Divorce is devastating in a number of different ways--but one of the biggest challenges many people face are in their finances. During the years of your marriage, you shared a budget with your spouse: combined income that went into paying for your lodging, your food, and your other expenses. Once you're divorced, on the other hand, you'll have to take a new look at your finances. Crafting a budget on your own, especially if it's the first time in years that you've had to manage your own finances, can be a serious challenge. This simple guide will help walk you through the process.
Step One: Take a Look at Your Actual Income
What do you, personally, make each month? This includes both the amount that you actually make as your salary each month as well as important additions like tips and commissions. While the latter may be unpredictable, you'll find that they generally average out over the course of the month. Knowing how much you can expect to come in will make it easier to shape the rest of your budget.
Step Two: Consider Alimony or Child Support
Whether you're the spouse who will be receiving alimony or child support or the one who has to pay it, it's critical that you consider this as part of your budget. Make sure that you carefully consider how this will impact your net income each month, whether you'll be receiving it or paying out. Keep in mind how that payment is being handled: if your former spouse is known to be unreliable or being combative about these payments, it can be important to know how to shape your spending without them should payments fall behind.
Step Three: Calculate Your Bills
Take a look at your new residence and what you're paying in rent--or, conversely, what you're paying on your mortgage. Add in your gas, your insurance, and food costs (which, incidentally, will probably be lower now that you're living on your own). Take a look at what you'll actually need to be able to pay with your income each month. Make sure to include:
- Your homeowner's or renter's insurance
- Cable, gym memberships, Netflix, and any other recurring service bills that you aren't planning to cancel
- Your cell phone bill
- Any fees and dues associated with the kids' memberships, programs, and clubs
- School fees or the cost of school
- Any expenses associated with your continuing education, if that's something that you plan to pursue after your divorce
Step Four: Check Your Entertainment Expenses
Entertainment is expensive--and chances are, you're going to need to reduce that entertainment spending for a while. Check your entertainment expenses as they stand and consider how they may need to change in the aftermath of your divorce. This might include:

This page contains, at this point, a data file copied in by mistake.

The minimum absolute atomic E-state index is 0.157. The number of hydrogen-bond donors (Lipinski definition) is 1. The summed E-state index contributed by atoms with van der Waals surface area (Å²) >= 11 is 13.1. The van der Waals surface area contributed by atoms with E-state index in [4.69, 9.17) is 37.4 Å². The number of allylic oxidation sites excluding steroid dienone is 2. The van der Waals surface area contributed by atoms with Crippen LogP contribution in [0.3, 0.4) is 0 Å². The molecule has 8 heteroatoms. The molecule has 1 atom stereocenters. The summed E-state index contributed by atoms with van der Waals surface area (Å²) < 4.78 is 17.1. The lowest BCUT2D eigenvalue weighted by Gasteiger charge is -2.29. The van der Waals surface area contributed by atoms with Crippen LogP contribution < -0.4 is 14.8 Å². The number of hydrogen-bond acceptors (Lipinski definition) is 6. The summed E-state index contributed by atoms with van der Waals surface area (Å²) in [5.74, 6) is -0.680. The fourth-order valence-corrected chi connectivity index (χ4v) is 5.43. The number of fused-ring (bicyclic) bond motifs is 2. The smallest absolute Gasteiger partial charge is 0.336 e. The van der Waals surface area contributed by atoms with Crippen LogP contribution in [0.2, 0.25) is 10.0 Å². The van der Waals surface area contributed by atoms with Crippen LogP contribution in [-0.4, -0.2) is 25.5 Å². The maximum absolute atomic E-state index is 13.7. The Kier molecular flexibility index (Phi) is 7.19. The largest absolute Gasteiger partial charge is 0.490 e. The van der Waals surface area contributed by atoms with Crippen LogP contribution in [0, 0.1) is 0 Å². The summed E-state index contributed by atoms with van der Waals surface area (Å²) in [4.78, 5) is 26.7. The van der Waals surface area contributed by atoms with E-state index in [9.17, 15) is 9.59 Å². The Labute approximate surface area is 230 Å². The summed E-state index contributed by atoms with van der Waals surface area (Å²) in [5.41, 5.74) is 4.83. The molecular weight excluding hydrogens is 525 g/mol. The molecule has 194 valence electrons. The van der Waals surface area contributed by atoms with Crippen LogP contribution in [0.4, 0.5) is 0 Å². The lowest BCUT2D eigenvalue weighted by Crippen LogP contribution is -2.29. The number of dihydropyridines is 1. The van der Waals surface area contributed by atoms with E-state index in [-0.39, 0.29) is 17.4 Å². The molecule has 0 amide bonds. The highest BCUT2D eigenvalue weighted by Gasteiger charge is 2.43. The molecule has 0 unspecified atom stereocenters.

- Eating out
- Going out with friends
- Hitting the movies
- Expenses related to hobbies
- Regular entertainment expenses, including Netflix, cable, and more
Entertainment is important, and it should certainly be included as part of your budget. However, don't fall into the trap of trying to cover up sadness about your divorce with entertainment expenses that will ruin your budget! This careful evaluation of your entertainment expenses will make it easier to see where you need to cut your spending in the coming months.
Step Five: Reduce Expenses
Let's face it: your married budget and your divorced budget are simply going to look different. While there are several ways you can cut costs after your divorce--you might find, for example, that you're able to make do with a smaller apartment or a lower entertainment budget, since you aren't dealing with your spouse's preferences anymore. At the same time, you may find that your shopping or other expenses are out of control. Don't let those expenses destroy your budget! Instead, look for key ways to reduce expenses, including:
- Cutting your entertainment budget where necessary. You don't really need to go out every weekend!
- Looking for ways to reduce your food budget. Can you eat out less often? Meal prep to avoid waste?
- Exploring alternatives in areas where your budget is too high. Do you need, for example, to trade in that car, with its high payment, for a less expensive one?
- Turning the thermostat up (in summer) or down (in winter) by a couple of degrees to help reduce your electricity bill.
Consider methods for reducing your expenses that you can live with long-term first. Short-term solutions can often end up costing you more in the long run!
Step Six: Calculate Where You Want to Be
Unless you're independently wealthy, chances are, your budget is going to take a heavy hit in your divorce. That doesn't mean that you and your kids can't thrive exactly as you are! Consider what you want your budget to look like in the next few years. Then, consider what you'll need to do in order to make it happen. What are your financial goals? Do you plan to:
- Own your own home, possibly again, within the next few years?
- Improve your finances so that you have more "fun money" to spend on entertainment and other expenses?
- Build your savings account so that you're able to more effectively cover emergencies and other challenges?
By carefully considering your future financial goals, you'll be able to better shape your future. Consider what it will take to reach those goals. Do you need to angle for a promotion at work? Improve your financial management skills? Go back to school so that you'll be able to pursue employment in a different area? Remember, small sacrifices now can lead to big changes in your financial future.
Making your way through the divorce process is difficult, and financial planning in divorce is critical. If you're struggling through the divorce process, make sure you have an attorney who will represent you and help guide you through the process. Contact Split Simple today to learn more about how we can help streamline the divorce process and make it easier for you to finish the process and move on with your life.
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